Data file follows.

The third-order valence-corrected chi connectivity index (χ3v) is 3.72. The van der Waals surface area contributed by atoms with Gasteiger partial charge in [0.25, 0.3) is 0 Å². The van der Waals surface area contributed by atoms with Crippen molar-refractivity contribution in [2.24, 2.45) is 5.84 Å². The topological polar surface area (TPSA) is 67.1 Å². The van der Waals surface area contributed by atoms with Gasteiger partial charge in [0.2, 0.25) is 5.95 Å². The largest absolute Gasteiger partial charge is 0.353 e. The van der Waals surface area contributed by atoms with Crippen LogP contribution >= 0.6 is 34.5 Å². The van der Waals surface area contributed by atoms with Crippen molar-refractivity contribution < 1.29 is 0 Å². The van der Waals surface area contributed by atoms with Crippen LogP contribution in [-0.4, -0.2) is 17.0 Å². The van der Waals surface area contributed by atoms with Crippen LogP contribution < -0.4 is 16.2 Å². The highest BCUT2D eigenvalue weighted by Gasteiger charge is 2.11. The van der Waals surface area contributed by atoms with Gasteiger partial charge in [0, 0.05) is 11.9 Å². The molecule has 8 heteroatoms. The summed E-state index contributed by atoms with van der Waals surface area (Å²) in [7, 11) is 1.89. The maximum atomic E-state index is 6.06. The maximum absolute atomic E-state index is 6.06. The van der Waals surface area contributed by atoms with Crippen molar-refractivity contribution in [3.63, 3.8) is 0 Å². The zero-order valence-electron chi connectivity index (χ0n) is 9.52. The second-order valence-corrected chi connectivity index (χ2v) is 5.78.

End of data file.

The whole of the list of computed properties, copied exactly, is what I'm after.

The third-order valence-corrected chi connectivity index (χ3v) is 3.72. The van der Waals surface area contributed by atoms with Gasteiger partial charge in [0.25, 0.3) is 0 Å². The van der Waals surface area contributed by atoms with Crippen molar-refractivity contribution in [2.24, 2.45) is 5.84 Å². The topological polar surface area (TPSA) is 67.1 Å². The van der Waals surface area contributed by atoms with Gasteiger partial charge in [0.2, 0.25) is 5.95 Å². The largest absolute Gasteiger partial charge is 0.353 e. The van der Waals surface area contributed by atoms with Crippen LogP contribution >= 0.6 is 34.5 Å². The van der Waals surface area contributed by atoms with Crippen molar-refractivity contribution < 1.29 is 0 Å². The van der Waals surface area contributed by atoms with Crippen LogP contribution in [-0.4, -0.2) is 17.0 Å². The van der Waals surface area contributed by atoms with Crippen LogP contribution < -0.4 is 16.2 Å². The highest BCUT2D eigenvalue weighted by Gasteiger charge is 2.11. The van der Waals surface area contributed by atoms with Gasteiger partial charge in [0, 0.05) is 11.9 Å². The molecule has 8 heteroatoms. The summed E-state index contributed by atoms with van der Waals surface area (Å²) in [7, 11) is 1.89. The maximum atomic E-state index is 6.06. The maximum absolute atomic E-state index is 6.06. The van der Waals surface area contributed by atoms with Crippen molar-refractivity contribution in [3.63, 3.8) is 0 Å². The zero-order valence-electron chi connectivity index (χ0n) is 9.52. The second-order valence-corrected chi connectivity index (χ2v) is 5.78.